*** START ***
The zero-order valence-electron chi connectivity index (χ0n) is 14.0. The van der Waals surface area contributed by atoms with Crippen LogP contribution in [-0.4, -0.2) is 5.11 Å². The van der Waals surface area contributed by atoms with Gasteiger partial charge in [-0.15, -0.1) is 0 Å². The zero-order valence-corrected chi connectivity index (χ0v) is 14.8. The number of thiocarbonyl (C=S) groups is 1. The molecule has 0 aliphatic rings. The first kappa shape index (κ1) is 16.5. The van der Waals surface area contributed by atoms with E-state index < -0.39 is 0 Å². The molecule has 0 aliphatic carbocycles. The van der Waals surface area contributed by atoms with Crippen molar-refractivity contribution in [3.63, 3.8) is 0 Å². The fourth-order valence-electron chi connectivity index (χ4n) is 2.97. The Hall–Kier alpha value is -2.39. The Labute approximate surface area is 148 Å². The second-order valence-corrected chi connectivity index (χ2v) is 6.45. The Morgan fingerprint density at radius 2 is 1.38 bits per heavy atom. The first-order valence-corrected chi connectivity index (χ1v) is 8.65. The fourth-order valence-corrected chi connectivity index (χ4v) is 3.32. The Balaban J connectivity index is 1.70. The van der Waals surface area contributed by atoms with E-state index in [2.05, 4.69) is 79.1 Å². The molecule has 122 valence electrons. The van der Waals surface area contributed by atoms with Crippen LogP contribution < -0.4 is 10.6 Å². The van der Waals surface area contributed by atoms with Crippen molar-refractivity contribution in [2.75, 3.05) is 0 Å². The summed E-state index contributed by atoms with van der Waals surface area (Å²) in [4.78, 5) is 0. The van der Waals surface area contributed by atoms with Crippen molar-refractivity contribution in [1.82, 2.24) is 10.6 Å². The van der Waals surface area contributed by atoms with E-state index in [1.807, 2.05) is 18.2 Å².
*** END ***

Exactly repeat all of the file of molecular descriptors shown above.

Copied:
The zero-order valence-electron chi connectivity index (χ0n) is 14.0. The van der Waals surface area contributed by atoms with Crippen LogP contribution in [-0.4, -0.2) is 5.11 Å². The van der Waals surface area contributed by atoms with Gasteiger partial charge in [-0.15, -0.1) is 0 Å². The zero-order valence-corrected chi connectivity index (χ0v) is 14.8. The number of thiocarbonyl (C=S) groups is 1. The molecule has 0 aliphatic rings. The first kappa shape index (κ1) is 16.5. The van der Waals surface area contributed by atoms with E-state index < -0.39 is 0 Å². The molecule has 0 aliphatic carbocycles. The van der Waals surface area contributed by atoms with Crippen molar-refractivity contribution in [3.63, 3.8) is 0 Å². The fourth-order valence-electron chi connectivity index (χ4n) is 2.97. The Hall–Kier alpha value is -2.39. The Labute approximate surface area is 148 Å². The second-order valence-corrected chi connectivity index (χ2v) is 6.45. The Morgan fingerprint density at radius 2 is 1.38 bits per heavy atom. The first-order valence-corrected chi connectivity index (χ1v) is 8.65. The fourth-order valence-corrected chi connectivity index (χ4v) is 3.32. The Balaban J connectivity index is 1.70. The van der Waals surface area contributed by atoms with E-state index in [2.05, 4.69) is 79.1 Å². The molecule has 122 valence electrons. The van der Waals surface area contributed by atoms with Crippen LogP contribution < -0.4 is 10.6 Å². The van der Waals surface area contributed by atoms with Crippen molar-refractivity contribution in [2.75, 3.05) is 0 Å². The summed E-state index contributed by atoms with van der Waals surface area (Å²) in [4.78, 5) is 0. The van der Waals surface area contributed by atoms with Crippen molar-refractivity contribution in [1.82, 2.24) is 10.6 Å². The van der Waals surface area contributed by atoms with E-state index in [1.807, 2.05) is 18.2 Å².